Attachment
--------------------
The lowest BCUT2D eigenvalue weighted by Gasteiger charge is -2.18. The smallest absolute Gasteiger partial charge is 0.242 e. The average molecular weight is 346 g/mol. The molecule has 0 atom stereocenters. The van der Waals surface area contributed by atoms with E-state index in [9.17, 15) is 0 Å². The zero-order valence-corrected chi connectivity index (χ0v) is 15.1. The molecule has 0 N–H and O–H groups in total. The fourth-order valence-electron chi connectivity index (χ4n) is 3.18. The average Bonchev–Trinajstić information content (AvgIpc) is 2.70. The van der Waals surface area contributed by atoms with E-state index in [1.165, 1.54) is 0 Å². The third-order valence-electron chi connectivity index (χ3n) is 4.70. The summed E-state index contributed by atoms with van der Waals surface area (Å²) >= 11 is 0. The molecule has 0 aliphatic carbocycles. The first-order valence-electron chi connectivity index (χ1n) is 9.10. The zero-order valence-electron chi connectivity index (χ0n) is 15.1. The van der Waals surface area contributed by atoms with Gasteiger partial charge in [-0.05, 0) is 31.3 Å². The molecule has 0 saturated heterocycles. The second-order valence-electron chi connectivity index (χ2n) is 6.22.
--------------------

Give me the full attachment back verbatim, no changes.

The lowest BCUT2D eigenvalue weighted by Gasteiger charge is -2.18. The smallest absolute Gasteiger partial charge is 0.242 e. The average molecular weight is 346 g/mol. The molecule has 0 atom stereocenters. The van der Waals surface area contributed by atoms with E-state index in [9.17, 15) is 0 Å². The zero-order valence-corrected chi connectivity index (χ0v) is 15.1. The molecule has 0 N–H and O–H groups in total. The fourth-order valence-electron chi connectivity index (χ4n) is 3.18. The average Bonchev–Trinajstić information content (AvgIpc) is 2.70. The van der Waals surface area contributed by atoms with E-state index in [1.165, 1.54) is 0 Å². The third-order valence-electron chi connectivity index (χ3n) is 4.70. The summed E-state index contributed by atoms with van der Waals surface area (Å²) >= 11 is 0. The molecule has 0 aliphatic carbocycles. The first-order valence-electron chi connectivity index (χ1n) is 9.10. The zero-order valence-electron chi connectivity index (χ0n) is 15.1. The van der Waals surface area contributed by atoms with Gasteiger partial charge in [-0.05, 0) is 31.3 Å². The molecule has 0 saturated heterocycles. The second-order valence-electron chi connectivity index (χ2n) is 6.22.